As the nation went into lockdown, community-led mutual aid became a means for those in need to receive assistance. Neighbours began to fetch essential shopping, collect prescriptions and offer moral support to those in isolation. Community spirit swept across the country, as the ‘British stiff upper lip’ attitude became the practical antidote to the pandemic.

Our local community was amazing

We kicked off in March. And in my own community, a small coastal town in Sussex known for its relatively high house prices and affluent pockets, the much-needed support grew. Donations of food, clothes, toys, and other essentials flooded in, and soon the Gateway Hub was formed, aiding those living in Shoreham by Sea, Southwick, and Fishersgate.

…we insist on a life-affirming ‘no criteria’ approach. We help anyone who asks for our support

I was just one of hundreds of people delivering shopping and collecting donations. By April, we had been provided with premises to receive, quarantine and store donated goods. As the food banks were at capacity, we began providing a wraparound service, ensuring that together we were meeting all needs in our area.

Our motto is ‘Neighbours helping Neighbours’, and we insist on a life-affirming ‘no criteria’ approach. We help anyone who asks for our support. It’s so hard to ask for help, if you never have before, so we make sure that there are no barriers, or hoops to jump through. We reassure people that we are all one community, and as people’s situations have improved, they have rushed to get involved and support others.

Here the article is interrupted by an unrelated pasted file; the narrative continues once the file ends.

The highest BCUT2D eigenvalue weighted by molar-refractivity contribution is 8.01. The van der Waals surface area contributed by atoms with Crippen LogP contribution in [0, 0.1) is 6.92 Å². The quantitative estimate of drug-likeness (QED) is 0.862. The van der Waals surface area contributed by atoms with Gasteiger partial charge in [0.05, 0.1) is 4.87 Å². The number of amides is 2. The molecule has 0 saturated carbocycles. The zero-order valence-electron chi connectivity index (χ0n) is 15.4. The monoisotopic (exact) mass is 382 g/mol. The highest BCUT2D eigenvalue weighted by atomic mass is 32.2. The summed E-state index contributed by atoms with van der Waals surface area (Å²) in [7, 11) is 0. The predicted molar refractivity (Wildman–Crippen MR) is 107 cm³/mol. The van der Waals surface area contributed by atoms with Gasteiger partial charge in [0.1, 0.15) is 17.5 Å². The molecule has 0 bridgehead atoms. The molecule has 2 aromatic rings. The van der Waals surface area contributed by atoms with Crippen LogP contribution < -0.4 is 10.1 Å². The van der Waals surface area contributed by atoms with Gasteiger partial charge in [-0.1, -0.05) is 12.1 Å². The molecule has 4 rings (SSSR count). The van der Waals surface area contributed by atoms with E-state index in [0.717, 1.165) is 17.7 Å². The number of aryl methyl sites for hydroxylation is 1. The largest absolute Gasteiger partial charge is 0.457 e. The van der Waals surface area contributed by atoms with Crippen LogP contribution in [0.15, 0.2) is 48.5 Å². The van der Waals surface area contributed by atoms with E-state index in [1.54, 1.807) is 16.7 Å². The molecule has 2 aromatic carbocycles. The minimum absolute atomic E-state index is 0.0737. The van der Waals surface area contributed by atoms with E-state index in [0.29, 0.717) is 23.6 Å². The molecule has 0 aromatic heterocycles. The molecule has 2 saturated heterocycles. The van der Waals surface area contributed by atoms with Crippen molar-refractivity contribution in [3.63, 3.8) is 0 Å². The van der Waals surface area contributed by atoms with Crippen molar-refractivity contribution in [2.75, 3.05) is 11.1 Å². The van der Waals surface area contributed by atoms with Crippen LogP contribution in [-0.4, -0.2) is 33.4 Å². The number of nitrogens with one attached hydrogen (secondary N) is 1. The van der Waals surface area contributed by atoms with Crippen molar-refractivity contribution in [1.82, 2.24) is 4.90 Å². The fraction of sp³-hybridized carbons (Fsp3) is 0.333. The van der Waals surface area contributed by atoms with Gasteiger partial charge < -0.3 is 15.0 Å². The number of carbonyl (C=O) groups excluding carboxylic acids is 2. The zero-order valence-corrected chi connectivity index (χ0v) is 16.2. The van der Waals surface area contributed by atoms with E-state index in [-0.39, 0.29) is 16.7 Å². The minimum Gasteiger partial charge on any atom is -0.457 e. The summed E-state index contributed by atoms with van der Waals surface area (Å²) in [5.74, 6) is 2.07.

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For many this has been their first taste of hardship

Food banks provide vital support in all communities. Assistance has been primarily focused on supporting families with children and those on the poverty line. The pandemic has seen a broader demographic requiring help due to the impact on earnings. This affects people living alone, the physically fragile, those with mental health concerns. But also families struggling to access free school meal vouchers, and now those needing support for the first time. The ‘line’ for those needing support has changed.

…there has always been a need to feed children during school holidays

It was during the summer holidays, when the Gateway Hub began its first Summer Lunch Club, that I learnt about the service that organisations across our country have always had to provide. Because there has always been a need to feed children during school holidays. This stark reality is why I, like so many others, want to act and become part of a solution in our communities.

Sadly, the work is not over, child hunger is an ongoing issue facing our country. So our community-led group is evolving once again. The Adur Community Gateway Hub is about to become a registered charity, and the services we plan to provide are growing.

And Christmas is coming…

This last half term, the Gateway Hub delivered lunches to nearly 200 children. As one school holiday ends, we are now planning for the next. As well as providing children with their lunch during the two-week festive break, our team of volunteers will also be delivering Christmas Day lunch to families and individuals.

Businesses and locals have joined us in our effort to collect everything we need. We want to make sure no child in our community will go hungry this Christmas.

Groups like this exist all over the country. If you are empowered to help in any way, please find your local organisation and support where you can.

If you want to find out more information or support the Adur Community Gateway Hub, you can visit: